natural world, to identify and analyze environmental problems both natural and human-made, to
evaluate the relative risks associated with these problems, and to examine alternative solutions
for resolving or preventing them. This is a junior/senior level course. Students also apply their
content knowledge and critical thinking to environmental and social concerns. Students spend a
minimum of 25 percent of instructional time engaged in hands-on laboratory work. Prerequisite:
Completion of Biology and Chemistry with grade of A or a grade of B with teacher approval.

Geospatial Information Systems (dual-enrolled as GEOG 161 with James Madison
University)

Geospatial Information Systems (GIS) teaches the foundational concepts of spatial integration
and analysis of geographic information. It involves a computer-based processing of data, both
spatial and geographical, for the purpose of understanding concepts, presenting information, and
recommending action on a specific topic of interest. This is accomplished through learning a
broad range of tools and techniques in processing data, to include capturing, storing,
manipulating, analyzing, managing, and displaying information that effectively crosses academic
boundaries. The computer software used is ESRI ArcGIS, which is the industry gold standard,
making these GIS skills inherently transferable, being utilized in an increasingly broad array of
fields and professions in industry. Individual interests are encouraged as the selection of your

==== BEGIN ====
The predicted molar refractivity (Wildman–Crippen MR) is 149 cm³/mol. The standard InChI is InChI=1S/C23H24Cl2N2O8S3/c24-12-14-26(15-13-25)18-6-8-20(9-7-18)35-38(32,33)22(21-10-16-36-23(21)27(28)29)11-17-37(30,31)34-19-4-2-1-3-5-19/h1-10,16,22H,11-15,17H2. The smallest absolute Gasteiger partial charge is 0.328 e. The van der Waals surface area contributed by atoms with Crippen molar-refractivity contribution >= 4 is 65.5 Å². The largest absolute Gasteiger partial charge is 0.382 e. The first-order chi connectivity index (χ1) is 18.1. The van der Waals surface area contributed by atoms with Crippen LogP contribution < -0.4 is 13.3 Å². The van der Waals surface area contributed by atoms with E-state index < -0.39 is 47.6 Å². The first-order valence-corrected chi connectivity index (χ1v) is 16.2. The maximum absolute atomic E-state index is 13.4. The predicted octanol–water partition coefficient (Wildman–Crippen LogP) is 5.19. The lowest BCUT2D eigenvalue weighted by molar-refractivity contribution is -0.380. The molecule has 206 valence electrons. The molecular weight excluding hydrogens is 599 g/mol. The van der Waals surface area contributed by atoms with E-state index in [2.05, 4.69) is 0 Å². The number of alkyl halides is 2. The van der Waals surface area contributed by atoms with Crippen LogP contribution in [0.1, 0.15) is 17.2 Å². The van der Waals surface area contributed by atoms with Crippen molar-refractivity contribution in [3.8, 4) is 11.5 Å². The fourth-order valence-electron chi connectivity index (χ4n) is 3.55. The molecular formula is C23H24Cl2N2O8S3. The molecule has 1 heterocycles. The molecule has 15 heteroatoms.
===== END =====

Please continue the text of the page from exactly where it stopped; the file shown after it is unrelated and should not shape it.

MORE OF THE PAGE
GIS projects and are typically associated with current events, personal interest, and school or
community focus. Project presentations allow students to build communication skills and
introduce mixed topics of interests to all classmates. Co-requisite for taking this course is that
students must be currently enrolled in an Algebra II or higher math course.

Computer Science
This course will introduce students to the field of computer science, the fundamentals of
computer programming, and robotics. The course will cover basic object-oriented programming
using Java: a high-level, portable, and well-constructed computer programming language.

Computer science builds logical problem-solving skills, collaboration, and an understanding of
the ever-changing technological world. Computer science also encompasses more than just
programing, therefore students will have multiple opportunities to explore hardware, software,
and networks through robotics. VEX IQ robotics will build collaboration, communication,
critical thinking, and creativity by building teams of students to with design and build a robot to
compete with other teams in a game-based engineering challenge. Juniors and Seniors receive
priority enrolling.